Diffee et al (2003) presented the results of real-time quantitative reverse transcriptase polymerase chain reaction (RQ-PCR) for expression of MYL4 and MYL3 genes of the hearts of subjects undergoing exercise training, with respect to the control tissue from heart ventricles of healthy subjects (47). They observed an increase in mRNA expression and ALC1 production in those, who were forced through physical exercises. In the consequences, this was associated with enhanced cardiac contractile function through increased calcium sensitivity of tension and increased power output (47). However, in contrary to our results, the expression of MYL3 did not decrease. It suggested that overexpression of MYL4 in myocardium resulted in the inclusion of the recently synthesized ALC1 isoform in myofilament despite no change in VLC1 expression after exercise training (47). Ritter et al (1999) demonstrated that replacement of VLC1 with ALC1 in transgenic mice occurred at the level of protein synthesis, despite the changes being visible in gene expression in rats subjected to the endurance training (18). This means that the mechanism is not well understood and still requires further research.

In our research, changes of MYL4 and MYL3 mRNA expressions were accompanied with their synthesis in ventricle myocytes. ALC1 concentration and tissue expression were significantly increased in cardiomyocytes subjected to oxidative stress. An immunofluorescence study confirmed negative correlation of ALC1 and VLC1 expression in cardiomyocytes. There are previous reports confirming compensatory mechanism observed in our study. Nakao et al (1992) showed that expression of ALC1 was increased in the heart ventricles with progressive heart failure and ventricular aneurysmectomy in patients with old myocardial infarction in their medical history. It was considered as a regional adaptation to the increased workload (19). Machackova et al (2006) observed an increased expression of ALC1 in the ventricles of patients with familial hypertrophic cardiomyopathy-ALC1 partially replaced VLC1, leading to increased cross-bridge cycling kinetics (16). Similarly, Morano et al (1996) observed, that increased expression of ALC1 modulated cross-bridge cycling kinetics by accelerating shortening velocity and isometric tension production (8). Diffee et al (2003) demonstrated that the level of changes in systolic properties significantly correlated with the increase of ALC1 expression (47). The replacement of VLC1 with ALC1 is a reversible phenomenon (8,12,14). This may indicate that changes in the expression of MLC1 isoforms are the basic molecular mechanism for adjustments in the systolic function during the pathological state (24,47,49).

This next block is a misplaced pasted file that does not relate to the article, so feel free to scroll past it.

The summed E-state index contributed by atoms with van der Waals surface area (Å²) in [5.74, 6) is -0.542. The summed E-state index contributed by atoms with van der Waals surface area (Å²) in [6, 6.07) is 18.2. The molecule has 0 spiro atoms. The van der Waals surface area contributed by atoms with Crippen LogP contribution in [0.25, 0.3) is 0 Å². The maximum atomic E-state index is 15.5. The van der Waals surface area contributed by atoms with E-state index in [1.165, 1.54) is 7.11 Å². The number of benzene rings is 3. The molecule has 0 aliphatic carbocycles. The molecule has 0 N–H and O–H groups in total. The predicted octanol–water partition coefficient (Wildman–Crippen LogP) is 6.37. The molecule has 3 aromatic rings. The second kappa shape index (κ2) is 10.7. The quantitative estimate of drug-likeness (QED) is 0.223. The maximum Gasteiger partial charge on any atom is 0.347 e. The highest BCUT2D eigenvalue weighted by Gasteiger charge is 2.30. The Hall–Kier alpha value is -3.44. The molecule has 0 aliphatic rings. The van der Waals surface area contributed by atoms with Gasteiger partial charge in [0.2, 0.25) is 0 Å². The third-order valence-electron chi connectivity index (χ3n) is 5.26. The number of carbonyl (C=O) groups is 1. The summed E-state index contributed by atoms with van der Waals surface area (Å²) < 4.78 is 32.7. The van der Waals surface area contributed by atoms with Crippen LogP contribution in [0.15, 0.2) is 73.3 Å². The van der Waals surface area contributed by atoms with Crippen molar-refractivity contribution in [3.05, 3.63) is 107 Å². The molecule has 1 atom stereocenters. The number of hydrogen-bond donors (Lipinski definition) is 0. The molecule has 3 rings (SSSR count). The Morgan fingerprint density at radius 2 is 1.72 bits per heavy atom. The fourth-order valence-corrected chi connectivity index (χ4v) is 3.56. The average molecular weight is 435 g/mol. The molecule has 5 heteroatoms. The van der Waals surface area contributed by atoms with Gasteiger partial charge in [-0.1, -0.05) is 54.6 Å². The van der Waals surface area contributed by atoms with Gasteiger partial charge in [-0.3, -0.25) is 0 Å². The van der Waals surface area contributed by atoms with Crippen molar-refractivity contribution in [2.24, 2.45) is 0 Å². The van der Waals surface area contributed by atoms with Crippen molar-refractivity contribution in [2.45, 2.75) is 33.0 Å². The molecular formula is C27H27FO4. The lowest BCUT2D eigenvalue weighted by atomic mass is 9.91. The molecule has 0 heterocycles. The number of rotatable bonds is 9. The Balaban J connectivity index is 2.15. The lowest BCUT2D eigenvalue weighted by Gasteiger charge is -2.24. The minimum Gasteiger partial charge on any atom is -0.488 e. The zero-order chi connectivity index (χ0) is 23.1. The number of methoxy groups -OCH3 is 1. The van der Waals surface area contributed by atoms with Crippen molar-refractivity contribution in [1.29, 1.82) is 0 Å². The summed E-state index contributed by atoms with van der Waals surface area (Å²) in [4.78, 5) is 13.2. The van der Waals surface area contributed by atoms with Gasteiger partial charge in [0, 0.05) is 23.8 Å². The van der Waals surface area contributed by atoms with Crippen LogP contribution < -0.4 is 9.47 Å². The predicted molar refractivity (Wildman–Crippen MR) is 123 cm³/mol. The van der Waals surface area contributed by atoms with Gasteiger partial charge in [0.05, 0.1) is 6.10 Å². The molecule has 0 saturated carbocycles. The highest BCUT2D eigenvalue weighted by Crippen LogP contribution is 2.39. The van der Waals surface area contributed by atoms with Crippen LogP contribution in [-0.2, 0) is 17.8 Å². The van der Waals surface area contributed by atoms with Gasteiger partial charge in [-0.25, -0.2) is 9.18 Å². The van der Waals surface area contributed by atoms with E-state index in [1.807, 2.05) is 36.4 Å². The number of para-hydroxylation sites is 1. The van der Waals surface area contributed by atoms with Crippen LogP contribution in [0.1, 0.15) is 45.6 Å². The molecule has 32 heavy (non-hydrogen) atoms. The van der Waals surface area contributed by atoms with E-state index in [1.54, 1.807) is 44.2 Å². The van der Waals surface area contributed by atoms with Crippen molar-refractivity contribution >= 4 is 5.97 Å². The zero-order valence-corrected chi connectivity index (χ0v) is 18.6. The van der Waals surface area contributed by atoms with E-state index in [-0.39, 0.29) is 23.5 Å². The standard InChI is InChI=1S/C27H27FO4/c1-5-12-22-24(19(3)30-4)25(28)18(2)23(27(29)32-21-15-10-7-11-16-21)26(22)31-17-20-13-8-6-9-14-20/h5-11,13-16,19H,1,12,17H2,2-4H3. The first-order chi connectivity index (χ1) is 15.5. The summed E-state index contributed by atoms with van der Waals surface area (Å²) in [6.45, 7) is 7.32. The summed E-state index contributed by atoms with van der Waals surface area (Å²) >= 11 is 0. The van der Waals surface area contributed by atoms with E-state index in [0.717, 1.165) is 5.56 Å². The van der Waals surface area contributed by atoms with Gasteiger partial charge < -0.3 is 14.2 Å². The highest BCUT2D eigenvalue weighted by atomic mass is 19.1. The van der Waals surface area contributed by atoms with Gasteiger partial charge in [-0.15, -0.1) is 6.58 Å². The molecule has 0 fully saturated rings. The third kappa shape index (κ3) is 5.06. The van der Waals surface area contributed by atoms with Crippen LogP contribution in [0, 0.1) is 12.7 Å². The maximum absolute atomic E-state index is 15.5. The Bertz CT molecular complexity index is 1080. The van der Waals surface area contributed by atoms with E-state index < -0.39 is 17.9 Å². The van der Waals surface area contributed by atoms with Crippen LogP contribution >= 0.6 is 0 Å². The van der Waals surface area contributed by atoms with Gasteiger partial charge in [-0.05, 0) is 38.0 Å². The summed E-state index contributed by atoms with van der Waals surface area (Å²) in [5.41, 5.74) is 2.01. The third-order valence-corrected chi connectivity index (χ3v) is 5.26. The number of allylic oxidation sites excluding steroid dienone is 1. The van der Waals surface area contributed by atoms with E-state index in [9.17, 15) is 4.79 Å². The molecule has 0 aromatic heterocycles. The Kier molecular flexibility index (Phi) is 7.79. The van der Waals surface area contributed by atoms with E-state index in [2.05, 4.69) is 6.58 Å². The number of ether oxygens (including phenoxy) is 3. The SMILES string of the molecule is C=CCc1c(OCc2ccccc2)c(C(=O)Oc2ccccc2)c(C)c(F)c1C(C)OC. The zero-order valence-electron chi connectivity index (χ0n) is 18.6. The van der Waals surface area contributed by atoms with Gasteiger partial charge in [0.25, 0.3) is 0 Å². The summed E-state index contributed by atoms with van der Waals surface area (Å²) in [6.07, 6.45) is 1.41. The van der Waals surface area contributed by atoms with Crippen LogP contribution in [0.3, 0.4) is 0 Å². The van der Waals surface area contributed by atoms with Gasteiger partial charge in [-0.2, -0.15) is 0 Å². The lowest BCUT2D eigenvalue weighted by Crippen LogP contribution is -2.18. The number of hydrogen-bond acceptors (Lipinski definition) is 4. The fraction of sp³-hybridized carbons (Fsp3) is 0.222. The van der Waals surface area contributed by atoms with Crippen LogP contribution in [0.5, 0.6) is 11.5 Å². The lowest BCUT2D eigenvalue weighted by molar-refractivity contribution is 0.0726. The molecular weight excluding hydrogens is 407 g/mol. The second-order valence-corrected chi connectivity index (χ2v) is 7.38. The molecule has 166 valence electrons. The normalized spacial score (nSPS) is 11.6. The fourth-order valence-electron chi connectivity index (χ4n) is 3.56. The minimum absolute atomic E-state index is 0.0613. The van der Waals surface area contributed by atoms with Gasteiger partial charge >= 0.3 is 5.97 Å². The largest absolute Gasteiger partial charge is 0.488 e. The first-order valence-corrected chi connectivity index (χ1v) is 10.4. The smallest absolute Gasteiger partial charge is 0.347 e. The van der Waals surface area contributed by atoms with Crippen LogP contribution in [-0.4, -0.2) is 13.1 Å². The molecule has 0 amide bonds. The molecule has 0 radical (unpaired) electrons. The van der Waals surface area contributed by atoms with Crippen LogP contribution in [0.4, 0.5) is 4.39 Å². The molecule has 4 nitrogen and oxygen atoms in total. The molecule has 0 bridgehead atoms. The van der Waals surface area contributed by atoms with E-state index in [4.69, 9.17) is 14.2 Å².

Myocardial injury during I/R is a complex and multifactorial process in which reactive oxygen species activate MMP-2 (2831,50), which in turn degrades the contractile proteins such as MLC1 (25,27,30,5052). We previously showed that this process led to contractility disorders (53,54). In the current study, MMP-2 gene expression as well as its concentration in HCM homogenates and MMP-2 activity in HCM and cell-conditioned medium were examined. We showed that mRNA expression, synthesis and activity of MMP-2 in HCM were decreased in the sI/sR group, however, MMP-2 activity measured in cell-conditioned medium collected after ischemia was higher in sI/sR group. This confirmed that MMP-2 was released into the extracellular space due to cells damage.

Biały et al (2018) described similar relationship of MMP-2 and I/R (40). Reduced MMP-2 activity measured in HCM homogenates was observed, suggesting the release of MMP-2 into extracellular space (40). They also showed significantly reduced metabolic activity of myocytes, implying their inability to produce energy and, consequently, metabolic failure and death (40). Cheung et al (2000) also proved that in first minutes after reperfusion had started there was observed an acute enhancement in MMP-2 release into the coronary effluents from the hearts as shown by increase MMP-2 activity in coronary effluents (55), which was consistent with our results. Ben-Yosef et al (2002) showed that MMP-2 activity changed from reduced after 6 h of hypoxia to increased after 24 h during remodelling of the extracellular matrix after I/R (56). Our study showed that both 15 min of chemical ischemia and 20 min of reperfusion led to the increased MMP-2 activity in cell-conditioned medium and decreased MMP-2 level in cells homogenates, confirming myocytes damage.